Keep Calm and Calgary On

Posted by on Jul 5, 2013 in News | 0 comments

998188_10152951915015508_1828436752_nOn June 20th, 2013 Calgary experienced one of the worst floods in our country’s history. Flood waters overwhelmed Calgary’s Bow and Elbow rivers in the low lying neighborhoods near the rivers including the downtown core and Stampede Park. Nearly 100,000 people were evacuated as we watched homes being destroyed, bridges washing out, cars floating down the river and lives being changed forever . The animals at the zoo needed to be moved to higher ground and the hippos nearly escaped down the river. Just when we thought the worst was over, five railway cars filled with petroleum collapsed  a damaged railway bridge and almost ended up in the river. In the days to follow Calgary experienced an extreme heat wave with temperatures exceeding 33 degrees, adding the potential for dehydration and heat stroke to the already dangerous conditions for people working in the clean up.

The spirit of Calgarians through this state of emergency was nothing short of awe-inspiring. People of all ages rallied to help in any way they could. Mayor Naheed Nenshi put out a request for 500 volunteers and 2500 people responded. Later another 12,000 signed on. Emergency shelters were set up, but barely used because of the generosity of the Calgarians who opened up their homes and hearts to those affected.

Mayor Nenshi was a tireless pillar of strength for his city. He proved himself to be a true leader, not a politician. He inspired and motivated Calgarians to take action as he communicated with his trademark gentleness, clarity, power and precision.  Most impressive of all is that he was authentic and fully present as he worked tirelessly along side the emergency personnel, first responders and dedicated workers to get Calgary back up and running.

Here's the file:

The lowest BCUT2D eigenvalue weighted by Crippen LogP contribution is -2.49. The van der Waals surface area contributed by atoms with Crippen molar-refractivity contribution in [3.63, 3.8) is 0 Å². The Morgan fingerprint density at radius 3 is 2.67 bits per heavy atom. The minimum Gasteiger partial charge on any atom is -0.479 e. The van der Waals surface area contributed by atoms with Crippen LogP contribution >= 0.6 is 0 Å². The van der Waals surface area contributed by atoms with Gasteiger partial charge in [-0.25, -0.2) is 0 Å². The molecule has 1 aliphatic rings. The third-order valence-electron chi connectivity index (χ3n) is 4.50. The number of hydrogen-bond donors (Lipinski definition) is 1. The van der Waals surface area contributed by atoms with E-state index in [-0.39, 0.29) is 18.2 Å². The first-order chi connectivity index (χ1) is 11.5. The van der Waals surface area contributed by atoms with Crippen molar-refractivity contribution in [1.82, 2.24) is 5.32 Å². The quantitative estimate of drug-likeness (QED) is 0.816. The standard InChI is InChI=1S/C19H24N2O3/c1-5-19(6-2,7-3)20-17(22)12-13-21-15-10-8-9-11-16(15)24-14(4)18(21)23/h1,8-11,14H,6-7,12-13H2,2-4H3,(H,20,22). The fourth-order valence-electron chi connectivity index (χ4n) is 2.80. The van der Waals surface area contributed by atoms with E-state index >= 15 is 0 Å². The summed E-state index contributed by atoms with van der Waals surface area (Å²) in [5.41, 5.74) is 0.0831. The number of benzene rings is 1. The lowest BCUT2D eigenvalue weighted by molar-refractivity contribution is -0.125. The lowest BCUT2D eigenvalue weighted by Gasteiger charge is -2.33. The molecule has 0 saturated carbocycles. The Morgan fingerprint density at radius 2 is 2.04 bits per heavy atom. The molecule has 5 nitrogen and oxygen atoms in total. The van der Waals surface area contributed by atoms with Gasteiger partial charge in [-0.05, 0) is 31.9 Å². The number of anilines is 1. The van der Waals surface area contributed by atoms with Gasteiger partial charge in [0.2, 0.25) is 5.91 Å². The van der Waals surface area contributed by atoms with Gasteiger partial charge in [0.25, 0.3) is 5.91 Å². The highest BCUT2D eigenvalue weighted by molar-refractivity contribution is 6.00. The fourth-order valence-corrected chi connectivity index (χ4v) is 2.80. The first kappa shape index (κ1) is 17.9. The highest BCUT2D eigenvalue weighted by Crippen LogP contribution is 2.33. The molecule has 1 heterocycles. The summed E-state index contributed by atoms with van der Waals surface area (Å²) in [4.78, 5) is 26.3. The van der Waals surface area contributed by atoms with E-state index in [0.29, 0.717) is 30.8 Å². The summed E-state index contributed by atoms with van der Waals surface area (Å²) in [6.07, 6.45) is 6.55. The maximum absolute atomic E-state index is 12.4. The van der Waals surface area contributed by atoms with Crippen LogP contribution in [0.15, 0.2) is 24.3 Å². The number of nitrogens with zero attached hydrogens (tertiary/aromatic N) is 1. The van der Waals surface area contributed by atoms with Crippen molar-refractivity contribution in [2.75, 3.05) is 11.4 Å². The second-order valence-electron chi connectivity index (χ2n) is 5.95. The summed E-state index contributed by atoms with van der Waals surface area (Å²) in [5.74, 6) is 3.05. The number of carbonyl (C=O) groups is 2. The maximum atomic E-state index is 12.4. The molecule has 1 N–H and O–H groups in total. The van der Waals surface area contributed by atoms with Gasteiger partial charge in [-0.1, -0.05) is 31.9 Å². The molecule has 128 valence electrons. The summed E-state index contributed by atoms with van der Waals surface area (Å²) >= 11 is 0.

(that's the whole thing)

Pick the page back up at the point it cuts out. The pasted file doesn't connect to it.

The Greatest Show on Earth  which was scheduled to open in two weeks was in jeopardy because of massive flooding on the site. In it’s 101 year old history the Calgary Stampede  has never had to be canceled.

stampede-tshirtSuddenly the phrase ‘Hell or High Water’ started to appear on social media sites and became as much a part of the Calgary Stampede Brand as the White Hat. It represented a cry to rebuild not only Stampede Park but the entire community. The Stampede embraced it and tens of thousands of shirts have now been sold and hundreds of thousands of dollars raised for the Red Cross as a result. There were also thousands of individual efforts to raise money for flood relief. An example is the featured image which is a poster created by Calgarian,  Keli Pollock with all profits going directly to charities to help flood victims.

Today, the Calgary Stampede Parade kicked off the 10 day extravaganza and water-weary Calgarians are taking the time to celebrate what is nothing short of amazing.

bigstock--Brand-2559385The origin of the word BRAND goes back to the times when  ranchers burned the animals skin by using a distinctive symbol in order to differentiate one person’s cattle from another’s.

It seems fitting that as Calgary celebrates the Stampede, that the modern day BRAND associations are also in the forefront. Those are the thoughts, feelings, perceptions, images, experiences, beliefs and attitudes that have become linked to the city. Calgary is a community of optimism, caring, power and resiliency.

I have never been more proud to be a Calgarian.

© Helene Oseen 2013
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